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Microsoft CEO Search Drama Is Reason for Apple Investors to Be Thankful

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The continuing CEO search drama at Microsoft (NASDAQ: MSFT  ) should give Apple (NASDAQ: AAPL  ) investors reason to appreciate Tim Cook and the job he's done over the past 28 months.

While Microsoft's search drags on, storylines have emerged about rifts among the board and that candidates were being driven away by worry over potential conflicts with meddling directors. Lately, some have called for Bill Gates to resign from the board of the company he founded.

Microsoft's stock, meanwhile, has missed out on the NASDAQ Composite's better than 16% growth over the past six months. Granted, that's partially due to the stock getting clobbered after a bad quarterly report on July 18, three days into that window. But even over the past three months -- with that quarter in the rearview -- Microsoft has trailed the composite's 10% gain by nearly 4 percentage points. That comes despite the company offering some of the most innovative products than it has in years, and despite its better position for growth in mobile, an area it had been conspicuously absent from for far too long.

The "steady hand"
Investors don't like uncertainty. In fact, nobody really likes uncertainty. And that's what's made Cook such a great person for the Apple job. Knock him for being a supply chain guy instead of a product guy. Rap him for not being an innovator or product visionary like Steve Jobs or Jony Ive. But one thing Cook offers is a steady hand.

For all the criticism Cook has taken in the press over the past two-plus years, many big news and tech outlets painted a prescient picture of Cook's time to come in 2009, when he was tapped to step in for Jobs as the founder took a medical leave to address his pancreatic cancer.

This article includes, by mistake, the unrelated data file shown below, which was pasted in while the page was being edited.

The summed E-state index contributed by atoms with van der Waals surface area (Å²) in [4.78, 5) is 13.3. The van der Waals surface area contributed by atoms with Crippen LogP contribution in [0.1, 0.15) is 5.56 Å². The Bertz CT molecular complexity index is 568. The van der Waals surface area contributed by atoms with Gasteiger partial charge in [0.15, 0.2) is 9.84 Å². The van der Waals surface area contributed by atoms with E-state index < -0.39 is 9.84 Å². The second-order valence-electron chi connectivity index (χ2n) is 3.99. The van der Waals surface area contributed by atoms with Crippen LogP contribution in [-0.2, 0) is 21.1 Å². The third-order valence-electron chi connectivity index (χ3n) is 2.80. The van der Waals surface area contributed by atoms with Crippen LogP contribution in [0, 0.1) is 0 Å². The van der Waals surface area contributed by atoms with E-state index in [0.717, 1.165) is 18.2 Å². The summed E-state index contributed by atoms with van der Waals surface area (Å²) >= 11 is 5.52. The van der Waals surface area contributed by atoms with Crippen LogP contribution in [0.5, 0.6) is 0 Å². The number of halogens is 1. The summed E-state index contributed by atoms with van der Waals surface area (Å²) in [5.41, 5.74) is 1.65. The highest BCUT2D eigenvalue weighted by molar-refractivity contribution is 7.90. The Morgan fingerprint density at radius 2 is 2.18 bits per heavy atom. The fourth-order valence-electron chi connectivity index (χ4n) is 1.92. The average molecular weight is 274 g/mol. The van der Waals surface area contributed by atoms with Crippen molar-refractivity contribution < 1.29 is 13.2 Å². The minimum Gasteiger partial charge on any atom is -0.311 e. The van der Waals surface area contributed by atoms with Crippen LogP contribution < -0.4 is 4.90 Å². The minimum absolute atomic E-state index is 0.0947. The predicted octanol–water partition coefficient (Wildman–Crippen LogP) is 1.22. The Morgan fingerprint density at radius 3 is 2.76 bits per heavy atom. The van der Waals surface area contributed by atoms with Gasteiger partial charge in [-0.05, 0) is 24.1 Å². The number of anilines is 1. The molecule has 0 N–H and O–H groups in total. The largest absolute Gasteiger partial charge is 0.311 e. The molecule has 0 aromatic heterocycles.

"Cook a steady hand to fill in for Jobs," read the headline in The New York Times. "Tim Cook: A Steady Go-To Guide for Apple," was how Bloomberg Businessweek titled its article.

You can't underestimate that effect on how Apple performed after Jobs' cancer returned and Cook became the permanent successor. With the passing of not only the company's founder, but also its main product visionary, Apple investors would have had every reason to believe shares would crater over the months that followed Jobs' death in August 2011. But that's not what happened. In fact, the share price took off, defying logic.

Two tales of succession
The post-Jobs Apple stock price that rocketed up past $700 per share did come back to Earth, of course, and criticism of Cook intensified with the drop. But let's put things into perspective. Apple after Jobs has fared far better than Microsoft did after Gates handed the reins to Steve Ballmer, despite the fact that Gates remained with his company.

Let's have a look:

MSFT Chart

MSFT data by YCharts

AAPL Chart

AAPL data by YCharts

An argument could certainly be made that the two companies were facing much different circumstances when these transitions happened. Ballmer became CEO when the dot-com bubble was bursting, dooming Microsoft to a big drop from which it never really recovered.

But Cook took the reins at a company with problems, too. Chief among them: the maturity of the mobile market that had driven explosive growth for Apple. Apple's share of mobile grew fast from 2007 to 2011. Its market share in smartphones doubled from 2008 to 2009. And then it better than doubled between 2009 and 2010.